Best Practices to Maintain an Enforceable Code of Conduct

franco-enforceable code of ethics April 25, 2023 By: Mark Franco

A code of conduct outlines an organization’s mission, values, and principles, and links them with standards of professional conduct. Here’s an overview of key issues to consider when implementing an enforceable code of conduct for your association.

Last year, ASAE added diversity, equity, and inclusion components to its Standards of Conduct. ASAE promotes these Standards of Conduct because more than 287 million people around the globe look to associations for their vision, values, and effectiveness.

However, apart from individuals who have earned a CAE, the ASAE Standards of Conduct remain primarily aspirational. While the conduct is desired, it is not required for membership. But ethical conduct is mandatory and enforceable for those with a CAE credential since a code of conduct is critical to the credential and required under third-party accreditation standards.

Many associations adopt an aspirational code of conduct or ethics because they allow for more flexibility and freedom in their administration. However, other associations find enforceable codes of conduct are necessary to protect the public and the reputation of the profession, particularly in industries like healthcare or finance where professional conduct can affect public safety and well-being.

While necessary, organizations that adopt an enforceable code must understand and pay attention to very specific legal requirements. Here’s a closer look at what those entail.

Enforceable Codes 101

At their foundation, enforceable professional codes of conduct or ethics must be fair and reasonable. They should relate to the organization’s mission and should be no more stringent than necessary.

Any enforceable code must maintain a balance between specificity, to provide reasonable notice of what may be prohibited conduct, and generality, to allow for flexibility. An enforceable code should not unreasonably restrict or restrain trade, unfairly diminish a professional’s ability to practice or engage in business, or otherwise run afoul of or violate antitrust laws.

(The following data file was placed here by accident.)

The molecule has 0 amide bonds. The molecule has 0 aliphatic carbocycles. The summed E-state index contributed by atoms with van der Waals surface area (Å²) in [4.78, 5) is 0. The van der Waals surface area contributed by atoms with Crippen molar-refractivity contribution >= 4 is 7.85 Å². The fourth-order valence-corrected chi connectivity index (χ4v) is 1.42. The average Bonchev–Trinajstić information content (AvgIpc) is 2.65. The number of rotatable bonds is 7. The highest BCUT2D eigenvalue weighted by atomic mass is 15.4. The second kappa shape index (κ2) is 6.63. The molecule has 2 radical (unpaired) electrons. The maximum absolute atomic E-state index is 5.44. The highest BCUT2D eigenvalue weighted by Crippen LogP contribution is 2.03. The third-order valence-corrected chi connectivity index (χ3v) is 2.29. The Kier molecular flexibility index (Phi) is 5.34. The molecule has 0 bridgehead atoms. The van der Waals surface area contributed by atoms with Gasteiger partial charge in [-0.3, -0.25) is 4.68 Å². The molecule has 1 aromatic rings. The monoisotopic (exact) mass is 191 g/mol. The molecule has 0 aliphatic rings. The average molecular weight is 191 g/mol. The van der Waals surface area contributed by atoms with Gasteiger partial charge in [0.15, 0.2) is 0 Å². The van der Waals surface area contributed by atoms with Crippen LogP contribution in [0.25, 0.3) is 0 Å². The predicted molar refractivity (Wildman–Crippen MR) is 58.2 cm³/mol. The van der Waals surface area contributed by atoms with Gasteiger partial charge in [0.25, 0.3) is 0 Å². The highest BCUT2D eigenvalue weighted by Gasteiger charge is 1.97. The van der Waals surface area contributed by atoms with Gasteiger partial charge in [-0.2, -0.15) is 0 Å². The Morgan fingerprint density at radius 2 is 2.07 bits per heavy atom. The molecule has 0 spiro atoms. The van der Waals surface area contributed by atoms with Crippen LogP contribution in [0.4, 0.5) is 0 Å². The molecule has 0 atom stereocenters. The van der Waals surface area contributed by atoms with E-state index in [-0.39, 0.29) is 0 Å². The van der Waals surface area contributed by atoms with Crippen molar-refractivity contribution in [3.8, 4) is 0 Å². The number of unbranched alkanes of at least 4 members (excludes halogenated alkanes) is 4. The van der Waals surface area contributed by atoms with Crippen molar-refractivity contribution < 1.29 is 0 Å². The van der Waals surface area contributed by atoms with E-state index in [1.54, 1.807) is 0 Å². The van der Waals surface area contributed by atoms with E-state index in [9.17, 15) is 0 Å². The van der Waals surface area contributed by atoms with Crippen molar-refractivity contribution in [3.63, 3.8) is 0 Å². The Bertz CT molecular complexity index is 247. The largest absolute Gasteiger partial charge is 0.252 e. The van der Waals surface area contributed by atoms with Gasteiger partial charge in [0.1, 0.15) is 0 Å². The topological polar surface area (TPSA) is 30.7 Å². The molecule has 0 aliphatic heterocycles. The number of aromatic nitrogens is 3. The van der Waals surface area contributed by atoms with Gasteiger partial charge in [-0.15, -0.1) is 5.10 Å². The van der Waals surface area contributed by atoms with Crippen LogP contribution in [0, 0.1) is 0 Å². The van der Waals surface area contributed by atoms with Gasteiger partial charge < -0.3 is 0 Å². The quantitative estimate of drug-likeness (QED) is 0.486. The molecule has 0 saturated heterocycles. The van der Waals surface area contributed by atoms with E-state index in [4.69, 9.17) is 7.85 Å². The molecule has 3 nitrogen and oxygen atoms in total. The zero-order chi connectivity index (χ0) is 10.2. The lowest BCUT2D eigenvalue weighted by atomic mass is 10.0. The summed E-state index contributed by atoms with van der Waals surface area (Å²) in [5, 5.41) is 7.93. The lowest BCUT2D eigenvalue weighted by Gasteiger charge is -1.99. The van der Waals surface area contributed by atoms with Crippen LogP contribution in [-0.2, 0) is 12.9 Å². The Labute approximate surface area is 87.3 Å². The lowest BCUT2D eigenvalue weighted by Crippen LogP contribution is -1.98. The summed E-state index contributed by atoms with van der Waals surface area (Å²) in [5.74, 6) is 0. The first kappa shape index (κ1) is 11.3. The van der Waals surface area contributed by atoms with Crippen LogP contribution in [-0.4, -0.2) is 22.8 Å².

Associations can generally adopt enforceable codes of conduct or practice that prohibit practices, policies, and conduct that are commonly considered to be illegal, largely improper, or unacceptable.

It is generally good practice that regardless of whether aspirational or enforceable, an association’s code of conduct or ethics should ensure that it is administered fairly and equally to all those subject to it.

Enforceable codes can usually prohibit unprofessional conduct, such as practicing under the influence of alcohol or drugs. They can also prohibit criminal behavior and other general crimes of moral depravity. Most importantly, they can generally prohibit conduct that would be considered violations of professional practice.

However, enforceable codes cannot be used to “blackball,” inappropriately exclude, or subject members to unreasonable restrictions disguised as “unethical” behavior or professional “misconduct.”

To be fair and reasonable, enforceable codes of conduct or ethics must be both substantively and procedurally fair, providing “fundamental fairness” to those that are subject to it. An enforceable code is substantively fair if it is not developed on or applied on an arbitrary basis and is “rationally related” to a “legitimate concern” of the association. For example, it likely would not be substantively fair for an association’s enforceable code to make owning a red car a violation.

Handling a Violation

In the event of an alleged violation of an enforceable code of conduct or ethics, procedural fairness requires that an association provide advance notice and an opportunity for the individual to explain the situation. Any findings of a violation must be based on substantial evidence. 

An association must also provide a reasonable opportunity to appeal any adverse decision to a separate decision-maker who can handle any due process (fairness) challenges or concerns. This includes the ability to determine whether the association followed its own rules in enforcing the code of conduct or ethics. But fairness does not require rigid adherence to procedures so long as the results were generally consistent with fairness requirements. 

When adopting an enforceable code of conduct or ethics, legal considerations require that written notice must be provided to potential violators that clearly presents any alleged violation and identifies the specific conduct that may be a violation. Determinations of violations must be made by impartial decision-makers such as peers in the profession. An opportunity for appeal must be allowed.

It is generally good practice that regardless of whether aspirational or enforceable, an association’s code of conduct or ethics should ensure that it is administered fairly and equally to all those subject to it. 

Mark Franco

Mark Franco, Esq., ICE-CCP, is counsel at Whiteford, Taylor and Preston, LLP.